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Diamonds, gold and crime displacement: Hatton Garden, and the evolution of organised crime in the UK

Lashmar, P. and Hobbs, D. (2017). Diamonds, gold and crime displacement: Hatton Garden, and the evolution of organised crime in the UK. Trends in Organized Crime, doi: 10.1007/s12117-017-9320-9

Abstract

The 2015 Hatton Garden Heist was described as the ‘largest burglary in English legal history’. However, the global attention that this spectacular crime attracted to ‘The Garden’ tended to concentrate upon the value of the stolen goods and the vintage of the burglars. What has been ignored is how the burglary shone a spotlight into Hatton Garden itself, as an area with a unique ‘upperworld’ commercial profile and skills cluster that we identify as an incubator and facilitator for organised crime. The Garden is the UK’s foremost jewellery production and retail centre and this paper seeks to explore how Hatton Garden’s businesses integrated with a fluid criminal population to transition, through hosting lucrative (and bureaucratically complex) VAT gold frauds from 1980 to the early 1990s, to become a major base for sophisticated acquisitive criminal activities. Based on extensive interviews over a thirty year period, evidence from a personal research archive and public records, this paper details a cultural community with a unique criminal profile due to the particularities of its geographical location, ethnic composition, trading culture, skills base and international connections. The processes and structures that facilitate criminal markets are largely under-researched (Antonopoulos et al. 2015: 11), and this paper considers how elements of Hatton Garden’s ‘upperworld’ businesses integrated with project criminals, displaced by policing strategies, to effect this transition.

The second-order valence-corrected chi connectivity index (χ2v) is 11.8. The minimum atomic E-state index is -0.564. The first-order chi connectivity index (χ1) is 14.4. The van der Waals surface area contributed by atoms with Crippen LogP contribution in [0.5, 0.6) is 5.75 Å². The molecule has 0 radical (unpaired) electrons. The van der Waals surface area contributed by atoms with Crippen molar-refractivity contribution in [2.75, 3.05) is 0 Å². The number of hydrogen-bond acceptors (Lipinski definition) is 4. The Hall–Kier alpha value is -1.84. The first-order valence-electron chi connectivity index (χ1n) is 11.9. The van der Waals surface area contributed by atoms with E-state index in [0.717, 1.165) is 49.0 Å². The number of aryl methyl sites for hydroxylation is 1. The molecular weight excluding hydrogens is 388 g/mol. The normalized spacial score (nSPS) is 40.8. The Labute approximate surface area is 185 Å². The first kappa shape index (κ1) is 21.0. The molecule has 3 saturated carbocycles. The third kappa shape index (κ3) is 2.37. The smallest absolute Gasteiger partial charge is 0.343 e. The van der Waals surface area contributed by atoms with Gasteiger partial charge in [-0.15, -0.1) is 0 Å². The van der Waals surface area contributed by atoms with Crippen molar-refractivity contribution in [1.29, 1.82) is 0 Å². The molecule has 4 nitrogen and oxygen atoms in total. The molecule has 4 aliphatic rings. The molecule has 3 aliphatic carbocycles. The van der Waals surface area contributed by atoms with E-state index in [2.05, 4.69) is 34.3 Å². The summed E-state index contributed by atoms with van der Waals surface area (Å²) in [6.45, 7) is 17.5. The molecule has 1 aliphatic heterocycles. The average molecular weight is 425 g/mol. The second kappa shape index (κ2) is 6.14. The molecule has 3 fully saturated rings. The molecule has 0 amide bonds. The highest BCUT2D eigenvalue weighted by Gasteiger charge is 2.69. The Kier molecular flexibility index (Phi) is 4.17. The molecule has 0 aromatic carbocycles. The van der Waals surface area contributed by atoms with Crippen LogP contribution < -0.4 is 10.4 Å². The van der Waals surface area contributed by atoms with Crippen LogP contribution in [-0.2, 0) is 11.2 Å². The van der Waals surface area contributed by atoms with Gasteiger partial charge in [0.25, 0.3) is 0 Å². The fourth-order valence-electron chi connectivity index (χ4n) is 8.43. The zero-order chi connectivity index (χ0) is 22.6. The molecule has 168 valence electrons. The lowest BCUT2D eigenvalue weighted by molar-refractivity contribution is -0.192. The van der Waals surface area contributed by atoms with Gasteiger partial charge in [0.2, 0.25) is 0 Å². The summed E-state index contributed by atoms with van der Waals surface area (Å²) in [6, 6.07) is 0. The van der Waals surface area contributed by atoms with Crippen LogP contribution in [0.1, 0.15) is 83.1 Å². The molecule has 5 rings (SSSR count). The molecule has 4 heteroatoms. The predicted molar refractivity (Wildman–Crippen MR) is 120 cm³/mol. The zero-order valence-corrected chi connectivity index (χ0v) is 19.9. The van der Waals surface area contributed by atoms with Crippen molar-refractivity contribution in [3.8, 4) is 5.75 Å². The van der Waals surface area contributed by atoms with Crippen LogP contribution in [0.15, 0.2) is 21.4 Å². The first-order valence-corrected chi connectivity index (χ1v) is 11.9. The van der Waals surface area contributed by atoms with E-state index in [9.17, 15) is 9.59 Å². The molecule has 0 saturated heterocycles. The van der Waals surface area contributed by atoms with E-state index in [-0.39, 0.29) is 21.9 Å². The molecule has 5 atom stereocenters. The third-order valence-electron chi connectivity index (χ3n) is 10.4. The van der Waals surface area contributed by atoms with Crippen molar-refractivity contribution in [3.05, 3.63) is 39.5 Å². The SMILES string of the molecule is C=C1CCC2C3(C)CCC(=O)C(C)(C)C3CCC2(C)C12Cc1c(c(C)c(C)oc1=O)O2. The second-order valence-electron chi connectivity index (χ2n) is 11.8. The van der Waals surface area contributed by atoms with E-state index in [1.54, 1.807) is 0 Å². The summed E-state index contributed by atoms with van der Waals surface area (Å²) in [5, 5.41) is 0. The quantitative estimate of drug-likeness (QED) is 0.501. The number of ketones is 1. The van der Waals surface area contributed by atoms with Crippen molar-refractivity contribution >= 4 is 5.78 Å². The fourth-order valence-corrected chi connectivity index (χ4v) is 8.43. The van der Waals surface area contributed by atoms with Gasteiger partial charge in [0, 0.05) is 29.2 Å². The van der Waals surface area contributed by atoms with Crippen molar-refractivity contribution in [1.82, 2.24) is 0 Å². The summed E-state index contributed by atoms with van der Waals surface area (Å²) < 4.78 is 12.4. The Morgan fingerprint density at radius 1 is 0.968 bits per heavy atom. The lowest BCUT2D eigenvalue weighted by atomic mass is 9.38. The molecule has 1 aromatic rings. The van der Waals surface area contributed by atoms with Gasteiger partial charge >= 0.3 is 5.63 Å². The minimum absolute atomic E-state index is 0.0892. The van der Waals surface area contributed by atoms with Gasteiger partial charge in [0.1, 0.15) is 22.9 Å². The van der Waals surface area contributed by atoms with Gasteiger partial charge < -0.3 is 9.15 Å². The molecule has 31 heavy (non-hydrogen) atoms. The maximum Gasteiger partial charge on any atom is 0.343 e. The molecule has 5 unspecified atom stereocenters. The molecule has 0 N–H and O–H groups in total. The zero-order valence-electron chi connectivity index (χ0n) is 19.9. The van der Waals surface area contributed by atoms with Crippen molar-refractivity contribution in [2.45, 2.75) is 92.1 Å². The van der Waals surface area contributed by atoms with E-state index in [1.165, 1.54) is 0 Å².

Publication Type: Article
Publisher Keywords: Hatton Garden, Heist, VAT fraud, Gold fraud, Armed robbery, Drugs, Free market, Crime displacement, Organised crime
Departments: School of Arts & Social Sciences > Journalism
URI: http://openaccess.city.ac.uk/id/eprint/19041
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